Fort Fetterman


brochure Fort Fetterman - Brochure

Park brochure of Fort Fetterman State Historic Site (SHS) in Wyoming. Published by the Wyoming Department of State Parks and Cultural Resources.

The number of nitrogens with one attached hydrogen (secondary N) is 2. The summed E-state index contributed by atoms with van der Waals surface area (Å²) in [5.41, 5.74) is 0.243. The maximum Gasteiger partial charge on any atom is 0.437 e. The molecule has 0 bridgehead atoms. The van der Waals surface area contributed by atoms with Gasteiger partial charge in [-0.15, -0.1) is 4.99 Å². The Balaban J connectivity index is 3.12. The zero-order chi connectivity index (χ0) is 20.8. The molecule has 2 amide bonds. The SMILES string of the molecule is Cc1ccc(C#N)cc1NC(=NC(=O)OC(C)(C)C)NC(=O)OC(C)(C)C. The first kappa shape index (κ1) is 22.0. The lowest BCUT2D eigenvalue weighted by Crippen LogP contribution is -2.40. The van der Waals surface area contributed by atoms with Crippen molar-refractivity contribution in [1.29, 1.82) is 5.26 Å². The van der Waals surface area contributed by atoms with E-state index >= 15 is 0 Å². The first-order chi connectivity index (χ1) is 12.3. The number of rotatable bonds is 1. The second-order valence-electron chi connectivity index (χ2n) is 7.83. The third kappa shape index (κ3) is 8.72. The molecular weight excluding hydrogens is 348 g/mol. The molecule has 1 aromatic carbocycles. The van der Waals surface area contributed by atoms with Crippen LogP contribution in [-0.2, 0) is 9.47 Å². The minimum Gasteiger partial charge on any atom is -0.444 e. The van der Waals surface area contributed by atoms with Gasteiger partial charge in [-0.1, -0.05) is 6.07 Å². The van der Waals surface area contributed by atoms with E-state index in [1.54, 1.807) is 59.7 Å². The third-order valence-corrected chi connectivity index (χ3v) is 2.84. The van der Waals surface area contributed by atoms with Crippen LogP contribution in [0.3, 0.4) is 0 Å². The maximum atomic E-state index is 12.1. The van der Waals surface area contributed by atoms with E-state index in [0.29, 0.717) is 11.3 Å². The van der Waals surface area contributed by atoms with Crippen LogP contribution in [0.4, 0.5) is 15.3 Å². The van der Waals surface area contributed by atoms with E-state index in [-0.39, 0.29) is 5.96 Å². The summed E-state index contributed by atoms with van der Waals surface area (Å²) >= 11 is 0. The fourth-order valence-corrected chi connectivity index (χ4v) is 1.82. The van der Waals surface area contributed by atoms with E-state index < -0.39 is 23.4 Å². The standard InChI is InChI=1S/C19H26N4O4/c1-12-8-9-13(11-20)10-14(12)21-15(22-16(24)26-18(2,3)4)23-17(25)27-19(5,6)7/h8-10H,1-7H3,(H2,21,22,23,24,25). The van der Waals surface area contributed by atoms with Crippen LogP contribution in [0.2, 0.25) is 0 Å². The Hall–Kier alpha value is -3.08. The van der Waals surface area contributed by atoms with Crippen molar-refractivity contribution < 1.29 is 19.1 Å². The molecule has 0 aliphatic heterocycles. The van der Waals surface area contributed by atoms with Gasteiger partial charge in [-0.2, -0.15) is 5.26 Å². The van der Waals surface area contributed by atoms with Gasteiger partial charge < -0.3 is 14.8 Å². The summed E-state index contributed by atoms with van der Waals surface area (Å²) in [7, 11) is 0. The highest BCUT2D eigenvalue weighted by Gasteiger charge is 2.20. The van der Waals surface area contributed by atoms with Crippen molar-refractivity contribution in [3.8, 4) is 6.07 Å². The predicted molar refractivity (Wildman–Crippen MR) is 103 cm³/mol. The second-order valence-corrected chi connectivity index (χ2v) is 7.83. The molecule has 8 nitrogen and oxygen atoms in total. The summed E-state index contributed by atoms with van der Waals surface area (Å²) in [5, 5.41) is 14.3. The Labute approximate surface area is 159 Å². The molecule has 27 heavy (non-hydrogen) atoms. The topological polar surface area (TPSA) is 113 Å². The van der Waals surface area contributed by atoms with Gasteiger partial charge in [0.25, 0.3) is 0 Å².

WYOPARKS.STATE.WY.US WYOPARKS.STATE.WY.US FORT FETTERMAN TODAY FEES & PERMITS Admission Fees $3.00 for Wyoming residents 18 and over $5.00 for individuals with bus tour groups $5.00 for non-residents 18 and over FREE for under 18 Fort Fetterman State Historic Site is preserved as a reminder of that colorful era known as the “winning of the west.” RULES • • • • • • • • • Camping available by calling 307-3589288. Do not remove artifacts or natural resources. Firearms and fireworks are prohibited. Pets are allowed on a leash. Digging is prohibited. Use of metal detectors is not allowed. Please don’t pick plants/flowers. Please use available trash receptacles. State parks regulations are available from site staff. HOURS & LOCATION Fort Fetterman is open to the public during the summer. A restored officers’ quarters and an ordnance warehouse have interpretive exhibits and artifacts of the fort’s history, Fetterman City and its Indian predecessors. Open daily from Memorial Day to Labor Day. Visitor Center & Ordnance Bldg. open 9 a.m. to 5 p.m. Grounds open from sunrise to sunset. CLOSED winter months - call (307) 358-9288 for information. You are encouraged to walk the grounds where interpretive signs describe the fort’s buildings and activities. Fort Fetterman, located approximately seven miles northwest of Douglas, is situated on a plateau above the valleys of LaPrele Creek and the North Platte River. From I-25, take exit 140 and travel 7 miles on Hwy. 93. SPECIAL EVENTS WANTED Those interested in preserving & enhancing Fort Fetterman State Historic Site. The Converse County Historical Society is a nonprofit group dedicated to the protection, preservation and interpretation of historic sites along the Bozeman and California-Oregon and Mormon Trails. Fort Fetterman State Historic Site is administered by the Division of State Parks, Historic Sites and Trails; Wyoming Department of State Parks and Cultural Resources. 3/16 On July 31, 1867, Fort Fetterman was named for Captain William J. Fetterman who was killed in a fight with Indians near Fort Phil Kearny on December 21, 1866. Courtesy Wyoming State Archives. Their projects include Fetterman Days and site interpretation. They welcome new members and donations. Get involved! Become a member! Write: Converse County Historical Society, 752 Highway 93, Douglas, WY 82633. few years. Jim Bridger, Wild Bill Hickock, Calamity Jane and “Buffalo Bill” Cody were among the colorful personalities of the time whose activities and travels took them to Fort Fetterman. of General George Crook’s Powder River Expeditions and Colonel Ronald Mackenzie’s campaign against Dull Knife and the Cheyenne Indians. In accordance with the Treaty of 1868, Forts Reno, Phil Kearny and C. F. Smith, (along the Bozeman Trail) were abandoned. Fort Fetterman alone remained on the fringe of the disputed area. As an outpost of civilization on the Western frontier, the fort represented protection and was a haven to travelers. After the Fort When the military abandoned the fort in 1882, activity in the area did not immediately cease. The town of Fetterman took root, and it soon grew into a notoriously rowdy frontier town. The boom was short-lived, however, and in 1886, the town of Douglas was founded a short distance to the southeast with the coming of the railroad. The old fort, in a state of decay, lost out as a town and declined rapidly. Most of the buildings were sold, dismantled or moved to other locations. Desertions were common, and the post frequently lacked adequate supplies and equipment. During the mid-1870s, Fort Fetterman reached its pinnacle of importance. It was the base for three Fort Fetterman from the southwest, ca 1880. Courtesy Wyoming State Archives. 17 HISTORY an Platte 93 Drawing of a winter scene at Fort Fetterman from Harper’s Weekly. Courtesy Wyoming State Archives. 15 The garrison managed to get through the first winter, and the fort continued to grow and develop. By 1870, it was well established and destined to play a conspicuous part in the Indian wars for the next 8 16 7 6 9 ha To Orp Parade Grounds 10 Museum 4 5 1 All buildings and historic/interpretive trail are accessible Parking 3 Ordnance Warehouse 11 Former Buildings Existing Buildings Group Picnic Shelter Historic/Interpretive Trail Headquarters located at the Museum Restrooms Viewing Area Former Building Locations 2 13 In November of 1867, Brigadier General H.W. Wessells became commanding officer at the fort. According to his report to the Department of the Platte, “...officers and men were found under canvas exposed on a bleak plain to violent and almost constant gales and very uncomfortable...” River 14 il Tra Life at the Fort Unfortunately, Major Dye’s optimistic view of the site did not hold true for winter months. No r t h 800 feet Gazebo em Major William McEntire Dye was assigned to build the post. In a letter to the Adjutant General, Major Dye described the post and surrounding country as “... situated on a plateau ... above the valley of the Platte, being neither so low as to be seriously affected by the rains or snow; nor so high and unprotected as to suffer from the winter winds.” 400 N Boz In the Beginning The fort was established as a military post on July 19, 1867 because of conditions that existed on the Northern Plains at the close of the Civil War. On July 31, 1867, the post was named Fort Fetterman in honor of Captain William J. Fetterman, who was killed in a fight with Indians near Fort Phil Kearny, December 21, 1866. 0 12 Cemetery 1. Hospital 2. Stables 3. Guard House 4. Magazine 5. Post Headquarters 6. Commander’s Quarters 7. Single Officers’ Quarters 8. Married Officers’ Quarters 9. Infantry Barracks 10. Cavalry Barracks 11. Theater 12. Sutler Stores 13. Store Houses 14. Cistern 15. Bakery 16. Laundry 17. Pump House